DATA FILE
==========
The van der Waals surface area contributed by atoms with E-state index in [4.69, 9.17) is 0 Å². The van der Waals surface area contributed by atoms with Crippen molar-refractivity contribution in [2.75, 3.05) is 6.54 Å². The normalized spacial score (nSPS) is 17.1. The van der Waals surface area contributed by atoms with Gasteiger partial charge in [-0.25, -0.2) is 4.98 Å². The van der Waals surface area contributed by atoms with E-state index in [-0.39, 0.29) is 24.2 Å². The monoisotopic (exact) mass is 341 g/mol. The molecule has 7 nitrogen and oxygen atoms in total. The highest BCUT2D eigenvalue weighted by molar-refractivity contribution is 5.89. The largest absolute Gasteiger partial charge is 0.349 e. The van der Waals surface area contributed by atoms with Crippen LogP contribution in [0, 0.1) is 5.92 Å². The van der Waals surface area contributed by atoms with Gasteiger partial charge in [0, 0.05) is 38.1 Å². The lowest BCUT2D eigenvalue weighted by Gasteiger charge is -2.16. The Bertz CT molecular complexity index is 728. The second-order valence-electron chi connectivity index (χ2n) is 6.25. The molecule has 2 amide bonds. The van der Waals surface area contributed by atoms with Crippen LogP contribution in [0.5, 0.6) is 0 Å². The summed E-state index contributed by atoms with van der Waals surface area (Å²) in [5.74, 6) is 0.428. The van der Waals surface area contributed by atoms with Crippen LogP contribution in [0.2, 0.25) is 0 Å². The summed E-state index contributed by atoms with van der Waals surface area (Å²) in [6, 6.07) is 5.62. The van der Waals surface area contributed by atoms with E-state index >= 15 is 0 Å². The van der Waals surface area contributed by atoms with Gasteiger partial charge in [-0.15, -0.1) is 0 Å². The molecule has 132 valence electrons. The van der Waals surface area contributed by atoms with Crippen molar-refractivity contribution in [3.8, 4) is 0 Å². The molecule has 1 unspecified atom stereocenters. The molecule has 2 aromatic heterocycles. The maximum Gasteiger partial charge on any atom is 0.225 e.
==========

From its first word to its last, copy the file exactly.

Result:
The van der Waals surface area contributed by atoms with E-state index in [4.69, 9.17) is 0 Å². The van der Waals surface area contributed by atoms with Crippen molar-refractivity contribution in [2.75, 3.05) is 6.54 Å². The normalized spacial score (nSPS) is 17.1. The van der Waals surface area contributed by atoms with Gasteiger partial charge in [-0.25, -0.2) is 4.98 Å². The van der Waals surface area contributed by atoms with E-state index in [-0.39, 0.29) is 24.2 Å². The monoisotopic (exact) mass is 341 g/mol. The molecule has 7 nitrogen and oxygen atoms in total. The highest BCUT2D eigenvalue weighted by molar-refractivity contribution is 5.89. The largest absolute Gasteiger partial charge is 0.349 e. The van der Waals surface area contributed by atoms with Crippen LogP contribution in [0, 0.1) is 5.92 Å². The van der Waals surface area contributed by atoms with Gasteiger partial charge in [0, 0.05) is 38.1 Å². The lowest BCUT2D eigenvalue weighted by Gasteiger charge is -2.16. The Bertz CT molecular complexity index is 728. The second-order valence-electron chi connectivity index (χ2n) is 6.25. The molecule has 2 amide bonds. The van der Waals surface area contributed by atoms with Crippen LogP contribution in [0.5, 0.6) is 0 Å². The summed E-state index contributed by atoms with van der Waals surface area (Å²) in [5.74, 6) is 0.428. The van der Waals surface area contributed by atoms with Crippen LogP contribution in [0.2, 0.25) is 0 Å². The summed E-state index contributed by atoms with van der Waals surface area (Å²) in [6, 6.07) is 5.62. The van der Waals surface area contributed by atoms with E-state index >= 15 is 0 Å². The van der Waals surface area contributed by atoms with Gasteiger partial charge in [-0.15, -0.1) is 0 Å². The molecule has 132 valence electrons. The van der Waals surface area contributed by atoms with Crippen molar-refractivity contribution in [3.8, 4) is 0 Å². The molecule has 1 unspecified atom stereocenters. The molecule has 2 aromatic heterocycles. The maximum Gasteiger partial charge on any atom is 0.225 e.